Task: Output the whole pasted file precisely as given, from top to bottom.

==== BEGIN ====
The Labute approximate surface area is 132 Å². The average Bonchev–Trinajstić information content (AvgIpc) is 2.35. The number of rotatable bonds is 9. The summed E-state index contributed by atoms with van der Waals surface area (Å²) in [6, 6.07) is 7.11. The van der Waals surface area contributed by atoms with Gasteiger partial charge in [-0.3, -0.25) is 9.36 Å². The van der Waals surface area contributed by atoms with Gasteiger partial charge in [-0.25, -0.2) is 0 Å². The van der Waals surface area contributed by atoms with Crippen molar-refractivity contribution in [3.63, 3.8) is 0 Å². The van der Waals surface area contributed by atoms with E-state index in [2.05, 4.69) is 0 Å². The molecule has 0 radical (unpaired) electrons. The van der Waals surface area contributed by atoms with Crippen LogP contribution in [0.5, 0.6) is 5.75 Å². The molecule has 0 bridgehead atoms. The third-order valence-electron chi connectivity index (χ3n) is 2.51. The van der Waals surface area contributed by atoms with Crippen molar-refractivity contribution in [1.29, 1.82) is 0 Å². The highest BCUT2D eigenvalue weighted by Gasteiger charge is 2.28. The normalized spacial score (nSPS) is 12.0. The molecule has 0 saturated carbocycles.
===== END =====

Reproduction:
The Labute approximate surface area is 132 Å². The average Bonchev–Trinajstić information content (AvgIpc) is 2.35. The number of rotatable bonds is 9. The summed E-state index contributed by atoms with van der Waals surface area (Å²) in [6, 6.07) is 7.11. The van der Waals surface area contributed by atoms with Gasteiger partial charge in [-0.3, -0.25) is 9.36 Å². The van der Waals surface area contributed by atoms with Gasteiger partial charge in [-0.25, -0.2) is 0 Å². The van der Waals surface area contributed by atoms with Crippen molar-refractivity contribution in [3.63, 3.8) is 0 Å². The van der Waals surface area contributed by atoms with E-state index in [2.05, 4.69) is 0 Å². The molecule has 0 radical (unpaired) electrons. The van der Waals surface area contributed by atoms with Crippen LogP contribution in [0.5, 0.6) is 5.75 Å². The molecule has 0 bridgehead atoms. The third-order valence-electron chi connectivity index (χ3n) is 2.51. The van der Waals surface area contributed by atoms with Crippen molar-refractivity contribution in [1.29, 1.82) is 0 Å². The highest BCUT2D eigenvalue weighted by Gasteiger charge is 2.28. The normalized spacial score (nSPS) is 12.0. The molecule has 0 saturated carbocycles.